By Dele Sobowale
In every community, there is a class of people profoundly dangerous to the rest. I don’t mean the criminals. For them we have punitive sanctions. I mean the leaders. Invariably the most dangerous people seek power.” Saul Bellow.
WHEN President Buhari signed the 2018 Budget on June 20, 2018 he made a statement which in addition to the lateness in signing the budget should warn Nigerians that the fate of our country is in the hands of the most dangerous people in the land. More than kidnappers, bank robbers, Boko Haram and herdsmen, the people we need to fear most are our elected representatives in Abuja; in the Executive and legislative branches as well as their appointees in the security establishments.
“Today, the raw material of experience is provided by men whom no one respects.” Albert Camus, 1903-1960.
In Nigeria only those who have been “invited to come and eat” and who hope the feast continues pretend to respect their principals. That explains why some would utter unprintable words against somebody in power and recant them once admitted to the dinner table. Fani-Kayode was still telling anybody, who would listen, that President Jonathan was clueless until he was appointed Director of Media for the GEJ campaign. Suddenly, the former President became “God’s blessing to Nigeria.” “Money makes everything legitimate – including bastards” according to a Jewish proverb. Every government has always been praised for its “giant strides” by the charlatans occupying office and those benefiting from its sickness. Later when out of government they will join those wondering why Nigeria is “Still a Toddler at 78”. Seldom are they honest enough to include the government they served among those which ruined Nigeria.
When the national debt rose by N7tn or more in three years, with very little to show for the monumental bondage, it was not “Evans” and other robbery kingpins who wasted or stole most of the funds. It was all those “respected” people riding bullet-proof SUVs and dressing in designer suits working at the Three Arms Zone who made the funds for development to disappear without any benefit to Nigeria. We have been underdeveloped by our leaders – military or civilians and will continue to languish in poverty until we become honest with ourselves that the current leaders in Abuja cannot lead us out of bondage.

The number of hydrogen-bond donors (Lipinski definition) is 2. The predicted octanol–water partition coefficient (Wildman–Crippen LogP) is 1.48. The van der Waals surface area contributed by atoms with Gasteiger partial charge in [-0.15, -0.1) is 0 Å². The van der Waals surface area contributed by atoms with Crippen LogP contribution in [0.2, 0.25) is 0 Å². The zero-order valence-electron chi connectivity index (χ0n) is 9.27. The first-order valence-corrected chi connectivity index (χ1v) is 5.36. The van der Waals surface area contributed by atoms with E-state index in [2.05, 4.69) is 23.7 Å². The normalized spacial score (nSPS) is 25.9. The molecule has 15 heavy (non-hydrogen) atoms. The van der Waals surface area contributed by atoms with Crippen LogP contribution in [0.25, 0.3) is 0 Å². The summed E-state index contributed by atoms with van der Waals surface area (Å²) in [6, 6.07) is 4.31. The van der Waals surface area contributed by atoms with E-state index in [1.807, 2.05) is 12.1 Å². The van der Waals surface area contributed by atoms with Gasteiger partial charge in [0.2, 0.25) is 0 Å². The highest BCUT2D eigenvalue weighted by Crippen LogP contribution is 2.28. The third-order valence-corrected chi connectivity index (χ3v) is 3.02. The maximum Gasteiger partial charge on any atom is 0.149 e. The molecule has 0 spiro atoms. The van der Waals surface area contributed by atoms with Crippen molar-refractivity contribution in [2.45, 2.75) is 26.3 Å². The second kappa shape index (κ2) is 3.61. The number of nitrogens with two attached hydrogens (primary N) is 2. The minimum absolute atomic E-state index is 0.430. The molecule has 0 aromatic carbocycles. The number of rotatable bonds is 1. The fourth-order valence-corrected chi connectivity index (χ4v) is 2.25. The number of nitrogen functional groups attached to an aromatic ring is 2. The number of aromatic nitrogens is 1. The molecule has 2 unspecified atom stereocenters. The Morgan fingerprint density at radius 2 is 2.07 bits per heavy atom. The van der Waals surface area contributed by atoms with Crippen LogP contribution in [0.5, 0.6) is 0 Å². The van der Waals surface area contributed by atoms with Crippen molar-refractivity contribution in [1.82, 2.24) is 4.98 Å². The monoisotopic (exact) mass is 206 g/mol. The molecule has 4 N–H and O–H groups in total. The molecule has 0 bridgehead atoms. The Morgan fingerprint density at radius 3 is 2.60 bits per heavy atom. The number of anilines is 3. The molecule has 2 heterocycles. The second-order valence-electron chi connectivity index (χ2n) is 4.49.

“Planning must be understood as a continuous process integrating social and economic factors.” Costa Rican Government Official.
Every economist knows that nations, without strategic plans and continuous application of effort, don’t become prosperous and remain so. The countries to which Nigerian kids flee in dangerous boats across the Mediterranean Sea – Spain, Italy, Portugal etc – did not become great economies overnight. They planned to be great. It took hundreds of years of strong purposeful leadership for them to reach their current status. The unfortunate thing for Africa and Nigeria is the fact that no African nation has been able to evolve the sort of leadership needed over several generations to become a great economy. And size has very little to do with it.
Nigeria is the saddest case because when the “wind of change was blowing over Africa” (Harold Macmillan. February 3, 1960) in the 1960s, Nigeria was tipped as the country most likely to become the African success story and global economic giant – given our population and endowments of natural resources. We were far ahead of Malaysia and South Korea. And that was long before we became a leading oil exporter. Today, we are not in the same class. What happened?
“People have finally realized that decisions made today will affect life for the next 30 to 40 years..” (Edward Cornish, President, World Future Society, 1995).
When Cornish spoke about people he could not possibly have included the Nigerian leaders we have had from 1966. Nigeria fell increasingly behind other nations and we still continue to do for one cardinal reason.
First, the quality of leadership changed for the worst in one day when the first coup took place. From well educated leaders we suddenly found ourselves slaves to secondary school certificate holders. What the Europeans expecting great things from Nigeria did not expect was what happened. The “founding fathers” of Nigeria – Ahamadu Bello, Azikiwe and Awolowo – and their first set of close confidants were educated and dedicated patriots in every sense of the word and they were purposeful. They were replaced by Ironsi, Gowon, Mohammed, Obasanjo, Shagari, Buhari, Babangida, Abacha, Abubakar, Obasanjo, Yar’Adua, Jonathan and Buhari again. On the whole, a more underwhelming set of leaders would be hard to imagine.
For 52 years, almost two generations, we have been led by people who history would remember as total failures. Demographics define a generation as 30 years. It took Lee Kwan Yew less than one generation to transform Singapore from a Third World country to a First World country. Eleven Nigerian leaders in two generations have managed to keep Nigeria firmly in the Third world and leaning towards becoming one of few nations in the Fourth World category.
To be continued…